The Tragedy of Julius Caesar - William Shakespeare - ebook

The Tragedy of Julius Caesar ebook

William Shakespeare

0,0

Opis

Is it about the fact that people are a flock of sheep? No, rather, how difficult it is to make the right choice without having enough information. And this topic is relevant in the current policy after two thousand years. She raises a lot of questions: Is Caesar’s murder a deliverance from a tyrant or a betrayal?

Ebooka przeczytasz w aplikacjach Legimi na:

Androidzie
iOS
czytnikach certyfikowanych
przez Legimi
czytnikach Kindle™
(dla wybranych pakietów)
Windows
10
Windows
Phone

Liczba stron: 105

Odsłuch ebooka (TTS) dostepny w abonamencie „ebooki+audiobooki bez limitu” w aplikacjach Legimi na:

Androidzie
iOS
Oceny
0,0
0
0
0
0
0



Contents

DRAMATIS PERSONAE

ACT I

SCENE I. Rome. A street.

SCENE II. The same. A public place.

SCENE III. The same. A street.

ACT II

SCENE I. Rome. BRUTUS'S orchard.

SCENE II. A room in Caesar's palace.

SCENE III. A street near the Capitol.

SCENE IV. Another part of the same street, before the house of Brutus.

ACT III

SCENE I. Rome. Before the Capitol; the Senate sitting.

SCENE II. The same. The Forum.

SCENE III. The same. A street.

ACT IV

SCENE I. Rome. A room in Antony's house.

SCENE II. Before Brutus' tent, in the camp near Sardis.

SCENE III. within the tent of Brutus.

ACT V

SCENE I. The plains of Philippi.

SCENE II. The same. The field of battle.

SCENE III. Another part of the field.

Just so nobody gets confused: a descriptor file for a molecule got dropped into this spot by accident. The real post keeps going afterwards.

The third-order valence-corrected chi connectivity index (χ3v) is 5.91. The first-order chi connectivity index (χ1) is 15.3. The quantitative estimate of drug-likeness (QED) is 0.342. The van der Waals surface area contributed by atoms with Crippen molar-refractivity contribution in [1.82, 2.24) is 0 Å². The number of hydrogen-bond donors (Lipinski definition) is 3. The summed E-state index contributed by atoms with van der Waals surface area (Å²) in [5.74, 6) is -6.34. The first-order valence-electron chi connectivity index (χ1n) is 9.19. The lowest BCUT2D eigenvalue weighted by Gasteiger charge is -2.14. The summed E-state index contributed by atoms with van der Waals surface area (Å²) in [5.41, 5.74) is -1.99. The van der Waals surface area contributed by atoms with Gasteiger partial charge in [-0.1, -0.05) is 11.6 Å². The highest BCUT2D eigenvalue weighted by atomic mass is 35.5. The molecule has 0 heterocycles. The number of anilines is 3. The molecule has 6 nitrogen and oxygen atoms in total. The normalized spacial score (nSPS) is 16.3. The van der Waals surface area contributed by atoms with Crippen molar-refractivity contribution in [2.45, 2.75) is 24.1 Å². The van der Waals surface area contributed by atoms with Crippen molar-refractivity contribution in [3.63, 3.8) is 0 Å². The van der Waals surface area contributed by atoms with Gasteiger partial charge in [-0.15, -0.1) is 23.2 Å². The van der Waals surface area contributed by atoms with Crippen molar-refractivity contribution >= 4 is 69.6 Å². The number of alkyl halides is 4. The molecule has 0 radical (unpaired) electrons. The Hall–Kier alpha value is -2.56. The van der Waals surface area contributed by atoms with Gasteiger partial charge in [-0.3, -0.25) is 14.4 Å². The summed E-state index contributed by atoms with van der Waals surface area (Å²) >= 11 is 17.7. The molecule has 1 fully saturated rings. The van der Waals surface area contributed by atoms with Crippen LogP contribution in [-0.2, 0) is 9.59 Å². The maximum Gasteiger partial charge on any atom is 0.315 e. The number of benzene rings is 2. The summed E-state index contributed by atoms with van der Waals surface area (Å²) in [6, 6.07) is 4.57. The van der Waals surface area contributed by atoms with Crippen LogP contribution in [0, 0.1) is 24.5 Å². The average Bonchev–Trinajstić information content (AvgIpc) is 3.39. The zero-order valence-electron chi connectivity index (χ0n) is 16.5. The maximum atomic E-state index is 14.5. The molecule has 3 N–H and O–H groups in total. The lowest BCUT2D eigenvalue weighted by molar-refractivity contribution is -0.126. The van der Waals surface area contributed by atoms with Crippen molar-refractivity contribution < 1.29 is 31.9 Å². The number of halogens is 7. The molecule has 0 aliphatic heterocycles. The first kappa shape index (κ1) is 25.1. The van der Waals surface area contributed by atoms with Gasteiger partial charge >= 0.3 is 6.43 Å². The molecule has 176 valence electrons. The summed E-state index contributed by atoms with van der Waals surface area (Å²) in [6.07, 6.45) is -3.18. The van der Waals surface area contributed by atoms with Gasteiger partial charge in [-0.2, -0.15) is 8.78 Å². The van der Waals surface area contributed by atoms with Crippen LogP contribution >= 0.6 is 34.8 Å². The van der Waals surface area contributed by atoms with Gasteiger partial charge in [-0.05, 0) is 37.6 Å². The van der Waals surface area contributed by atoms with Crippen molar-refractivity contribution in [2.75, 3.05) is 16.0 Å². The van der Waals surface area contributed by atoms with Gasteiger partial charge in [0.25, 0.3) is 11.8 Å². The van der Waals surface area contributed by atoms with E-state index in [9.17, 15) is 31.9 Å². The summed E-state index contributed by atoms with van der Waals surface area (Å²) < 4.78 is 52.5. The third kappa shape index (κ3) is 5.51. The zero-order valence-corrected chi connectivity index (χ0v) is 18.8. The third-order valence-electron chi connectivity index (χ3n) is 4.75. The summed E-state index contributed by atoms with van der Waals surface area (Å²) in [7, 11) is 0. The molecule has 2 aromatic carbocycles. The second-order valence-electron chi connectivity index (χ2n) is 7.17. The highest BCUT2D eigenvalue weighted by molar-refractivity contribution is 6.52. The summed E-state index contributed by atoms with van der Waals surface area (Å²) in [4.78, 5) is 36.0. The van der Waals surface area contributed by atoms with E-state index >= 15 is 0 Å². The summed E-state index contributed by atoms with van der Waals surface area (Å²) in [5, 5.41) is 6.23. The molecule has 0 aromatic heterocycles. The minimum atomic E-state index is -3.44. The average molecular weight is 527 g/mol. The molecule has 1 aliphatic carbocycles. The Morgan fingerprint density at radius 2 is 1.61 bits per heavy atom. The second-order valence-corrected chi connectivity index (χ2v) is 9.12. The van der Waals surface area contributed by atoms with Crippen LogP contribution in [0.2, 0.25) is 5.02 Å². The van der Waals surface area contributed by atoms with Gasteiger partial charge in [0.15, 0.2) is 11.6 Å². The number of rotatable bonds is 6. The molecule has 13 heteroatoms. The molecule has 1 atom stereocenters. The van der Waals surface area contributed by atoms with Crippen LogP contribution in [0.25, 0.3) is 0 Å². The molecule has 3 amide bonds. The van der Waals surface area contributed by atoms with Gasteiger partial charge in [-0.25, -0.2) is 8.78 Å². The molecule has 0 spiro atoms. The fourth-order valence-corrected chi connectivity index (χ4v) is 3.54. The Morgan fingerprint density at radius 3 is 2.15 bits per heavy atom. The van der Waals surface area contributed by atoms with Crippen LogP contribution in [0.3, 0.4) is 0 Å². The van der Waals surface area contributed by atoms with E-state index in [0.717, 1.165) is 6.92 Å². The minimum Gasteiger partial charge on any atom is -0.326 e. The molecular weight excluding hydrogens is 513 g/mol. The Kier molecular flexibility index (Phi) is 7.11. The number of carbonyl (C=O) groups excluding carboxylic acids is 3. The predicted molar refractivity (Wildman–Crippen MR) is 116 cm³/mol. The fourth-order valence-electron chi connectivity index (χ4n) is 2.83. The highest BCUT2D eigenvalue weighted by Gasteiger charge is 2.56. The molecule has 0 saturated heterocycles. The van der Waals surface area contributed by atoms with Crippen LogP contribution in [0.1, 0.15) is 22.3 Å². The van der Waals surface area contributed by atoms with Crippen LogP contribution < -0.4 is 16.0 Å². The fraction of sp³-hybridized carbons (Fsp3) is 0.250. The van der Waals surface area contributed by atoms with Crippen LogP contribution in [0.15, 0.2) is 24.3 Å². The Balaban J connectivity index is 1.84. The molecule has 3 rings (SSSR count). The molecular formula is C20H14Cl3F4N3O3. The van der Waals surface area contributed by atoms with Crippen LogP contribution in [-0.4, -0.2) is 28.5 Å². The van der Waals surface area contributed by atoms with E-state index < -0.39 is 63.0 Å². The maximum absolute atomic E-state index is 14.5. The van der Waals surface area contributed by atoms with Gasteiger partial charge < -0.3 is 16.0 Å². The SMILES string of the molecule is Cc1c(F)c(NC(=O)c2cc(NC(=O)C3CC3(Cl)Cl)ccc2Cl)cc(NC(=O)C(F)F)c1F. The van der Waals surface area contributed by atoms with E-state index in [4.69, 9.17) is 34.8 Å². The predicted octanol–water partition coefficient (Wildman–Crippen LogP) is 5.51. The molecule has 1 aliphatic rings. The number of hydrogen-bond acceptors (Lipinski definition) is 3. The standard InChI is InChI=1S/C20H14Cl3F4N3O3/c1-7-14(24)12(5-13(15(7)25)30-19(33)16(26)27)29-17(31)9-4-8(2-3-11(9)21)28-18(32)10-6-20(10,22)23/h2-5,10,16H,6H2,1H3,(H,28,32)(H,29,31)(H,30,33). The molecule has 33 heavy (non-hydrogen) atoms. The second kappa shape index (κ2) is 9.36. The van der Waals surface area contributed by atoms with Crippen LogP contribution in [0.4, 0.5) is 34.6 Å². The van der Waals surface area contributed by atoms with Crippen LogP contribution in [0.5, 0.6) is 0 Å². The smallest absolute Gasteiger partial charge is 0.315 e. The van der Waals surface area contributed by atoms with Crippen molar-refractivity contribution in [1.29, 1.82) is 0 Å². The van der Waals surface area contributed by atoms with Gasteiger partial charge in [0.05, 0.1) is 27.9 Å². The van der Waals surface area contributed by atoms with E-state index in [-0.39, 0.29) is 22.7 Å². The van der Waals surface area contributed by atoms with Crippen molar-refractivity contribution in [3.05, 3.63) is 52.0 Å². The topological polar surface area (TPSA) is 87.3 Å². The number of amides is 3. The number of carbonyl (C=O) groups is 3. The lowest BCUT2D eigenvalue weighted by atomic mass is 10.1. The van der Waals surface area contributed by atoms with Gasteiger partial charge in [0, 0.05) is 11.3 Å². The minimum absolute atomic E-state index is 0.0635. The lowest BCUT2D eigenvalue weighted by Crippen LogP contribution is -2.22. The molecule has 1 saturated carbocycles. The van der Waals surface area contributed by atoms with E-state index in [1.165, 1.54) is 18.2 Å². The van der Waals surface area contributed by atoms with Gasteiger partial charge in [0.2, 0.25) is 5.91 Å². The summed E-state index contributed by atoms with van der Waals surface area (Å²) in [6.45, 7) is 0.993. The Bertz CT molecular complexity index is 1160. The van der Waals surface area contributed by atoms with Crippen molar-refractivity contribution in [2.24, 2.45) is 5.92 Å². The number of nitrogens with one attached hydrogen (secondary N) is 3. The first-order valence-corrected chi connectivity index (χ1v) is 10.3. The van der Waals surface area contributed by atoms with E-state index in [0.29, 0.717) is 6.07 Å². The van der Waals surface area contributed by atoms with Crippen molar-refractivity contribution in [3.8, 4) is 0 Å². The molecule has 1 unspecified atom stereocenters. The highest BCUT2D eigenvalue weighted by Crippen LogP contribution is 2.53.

SCENE IV. Another part of the field.

SCENE V. Another part of the field.

DRAMATIS PERSONAE

JULIUS CAESAR

OCTAVIUS CAESAR, Triumvir after his death.

MARCUS ANTONIUS, Triumvir after his death.

M. AEMIL. LEPIDUS Triumvir after his death.

CICERO, PUBLIUS, POPILIUS LENA, Senators.

MARCUS BRUTUS, Conspirator against Caesar.

CASSIUS, Conspirator against Caesar.

CASCA, Conspirator against Caesar.

TREBONIUS, Conspirator against Caesar.

LIGARIUS, Conspirator against Caesar.

DECIUS BRUTUS, Conspirator against Caesar.

METELLUS CIMBER, Conspirator against Caesar.

CINNA, Conspirator against Caesar.

FLAVIUS, tribune

MARULLUS, tribune

ARTEMIDORUS, a Sophist of Cnidos.

A Soothsayer

CINNA, a poet. Another Poet.

LUCILIUS, TITINIUS, MESSALA, young CATO, and VOLUMNIUS, Friends to Brutus and Cassius.

VARRO, CLITUS, CLAUDIUS, STRATO, LUCIUS, DARDANIUS, Servants to

Brutus

PINDARUS, Servant to Cassius

The Ghost of Caesar

Senators, Citizens, Soldiers, Commoners, Messengers, and Servants

CALPURNIA, wife to Caesar

PORTIA, wife to Brutus

SCENE: Rome, the conspirators’ camp near Sardis, and the plains of Philippi.

ACT I

SCENE I. Rome. A street

[Enter Flavius, Marullus, and a Throng of Citizens.]

FLAVIUS.

Hence! home, you idle creatures, get you home!